The lesson we can learn from Socrates is we need to take on the mindset that we know nothing. Let’s examine Covey’s quote again, “Sow a thought, reap an action”. The essence of this quote is without having the first piece of knowledge; it is not possible to take action. In the modern world where it’s so easy to access many different types of information, we may automatically assume that we are experts in a certain area. However with new research and information coming out every day that may conflict which our previous knowledge, only by taking on the “we know nothing” mindset and truly exploring what is good or correct knowledge can we start to learn and make an impact. A personal example is going to the gym. I’ve always been the skinny kid at school, so naturally I’ve always wanted to bulk up and be more confident with my body. In July of this year, I marked my 3rd anniversary of becoming a regular (3-5 times a week) gym goer, but only had 10 additional pounds to show for it. Even though I had taken action and really put in the effort, I wasn’t gaining any real results. I was frustrated with the results I had and sick of the contradicting advice I had gotten from my friends and trainers. So at the beginning of July, rather than training hard, I decided to train smart and read about how to gain muscle correctly (Bigger, Leaner, Stronger if you’re interested). As it turns out, going to the gym was only partially responsible for muscle growth and it was what happened outside of the gym (rest, diet, cardio etc.) that really mattered. With this new knowledge, I managed to put on 10 pounds of muscle in six weeks, the same amount I had put on over the previous three years.
For 3 years, like the supposed “wise men” in Socrates’ story, I thought I had the right knowledge. I blindly pursued my dream, didn’t think further and hoped eventually results would come. However, by taking Socrates’ approach of continually questioning what I know, I realized I actually knew nothing about gaining muscle which allowed me to learn the correct knowledge and make a real change to myself. It can be tempting to just jump in and try to make a difference right away, but it always pays to have the right knowledge first before committing to an action. Now let’s explore the opposite end of the spectrum, what happens when we don’t do.
We are what we do
Let’s borrow a part Stephen Covey’s quote once more, “sow a habit, reap a character”. Once again, let’s examine the essence of this quote: our character comes from our habits, or in other words, our habits define who we are. As mentioned earlier, we are what we know and what we do, but more importantly according to Covey’s quote, we are not only what we do, but we are actually our habits, or what we repeatedly do.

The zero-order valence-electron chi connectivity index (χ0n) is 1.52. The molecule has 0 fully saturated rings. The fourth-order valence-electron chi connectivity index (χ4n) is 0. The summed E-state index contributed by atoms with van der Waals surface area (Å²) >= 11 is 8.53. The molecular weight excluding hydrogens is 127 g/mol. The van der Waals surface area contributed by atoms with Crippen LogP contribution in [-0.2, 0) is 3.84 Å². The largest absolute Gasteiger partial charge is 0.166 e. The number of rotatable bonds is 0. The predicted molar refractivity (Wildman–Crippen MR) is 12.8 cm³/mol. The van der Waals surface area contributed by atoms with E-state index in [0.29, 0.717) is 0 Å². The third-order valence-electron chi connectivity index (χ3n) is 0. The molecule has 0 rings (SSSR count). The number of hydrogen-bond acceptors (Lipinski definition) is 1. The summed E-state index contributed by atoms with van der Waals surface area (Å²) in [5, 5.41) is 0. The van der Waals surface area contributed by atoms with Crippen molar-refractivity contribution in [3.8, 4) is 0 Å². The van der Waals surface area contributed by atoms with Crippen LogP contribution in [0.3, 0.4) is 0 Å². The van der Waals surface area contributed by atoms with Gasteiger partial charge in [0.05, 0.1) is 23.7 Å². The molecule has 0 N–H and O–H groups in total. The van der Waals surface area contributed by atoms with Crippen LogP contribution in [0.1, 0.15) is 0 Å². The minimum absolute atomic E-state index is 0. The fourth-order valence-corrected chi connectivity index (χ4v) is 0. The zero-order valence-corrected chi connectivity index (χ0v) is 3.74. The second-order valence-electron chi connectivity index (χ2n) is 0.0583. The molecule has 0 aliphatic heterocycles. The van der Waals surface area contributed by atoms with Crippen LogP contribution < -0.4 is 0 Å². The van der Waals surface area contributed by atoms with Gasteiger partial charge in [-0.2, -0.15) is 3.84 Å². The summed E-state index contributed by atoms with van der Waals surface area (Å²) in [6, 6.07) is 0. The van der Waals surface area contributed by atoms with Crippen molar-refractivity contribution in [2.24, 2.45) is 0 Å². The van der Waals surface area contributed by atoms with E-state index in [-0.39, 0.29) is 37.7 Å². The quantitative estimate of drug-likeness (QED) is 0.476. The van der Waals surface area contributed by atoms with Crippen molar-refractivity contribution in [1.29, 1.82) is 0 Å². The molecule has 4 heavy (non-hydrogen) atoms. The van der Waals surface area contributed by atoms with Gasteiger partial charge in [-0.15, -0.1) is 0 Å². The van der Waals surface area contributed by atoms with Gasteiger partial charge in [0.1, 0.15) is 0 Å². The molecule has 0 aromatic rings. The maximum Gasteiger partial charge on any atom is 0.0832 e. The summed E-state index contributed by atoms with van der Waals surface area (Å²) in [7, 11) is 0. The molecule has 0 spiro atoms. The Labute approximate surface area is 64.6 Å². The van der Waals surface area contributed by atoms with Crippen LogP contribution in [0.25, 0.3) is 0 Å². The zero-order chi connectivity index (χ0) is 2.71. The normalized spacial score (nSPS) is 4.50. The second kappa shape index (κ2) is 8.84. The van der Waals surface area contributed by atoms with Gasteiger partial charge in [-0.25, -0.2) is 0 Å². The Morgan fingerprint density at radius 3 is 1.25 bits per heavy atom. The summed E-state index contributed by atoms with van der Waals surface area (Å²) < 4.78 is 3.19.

Given we are what we know and we are what we repeatedly do, how do we tie everything together to participate in our own becoming? As Bruce Lee once said, “Knowing is not enough, we must do”, because no matter how much knowledge we have, nothing will change unless we apply the knowledge to change our habits, which then changes who we are. This is the part that most people fail at because it is hard, but with determination and a bit of grit it is possible to change a habit.
Around a month ago, Daniel DiPiazza wrote a fantastic article about how the top 1% of people make progress. The premise is simple, when you build your habit for the day, you get a check mark for that day, and your only job is to get as many check marks as possible. The article was so simple, yet so powerful. In the past, I was always easily distracted and wanted to find a solution, and one idea that I heard was meditation because it required the meditator to focus the entire time on him or herself. I took Daniel’s advice, downloaded a habit-building app, and have managed to meditate 26 out of the past 30 days. Did I meditate every single day? No, I forgot some days, but it didn’t actually matter because I could already see the improvement how meditating improved my ability to focus at will and that was enough motivation to keep going.
Now if you look at my entire process with Daniel’s article, I received new knowledge and applied the knowledge by doing, reaped the benefits of making a change, and so participated in my own becoming. As you can see, it’s actually really simple, so what you are waiting for? Let’s get participating!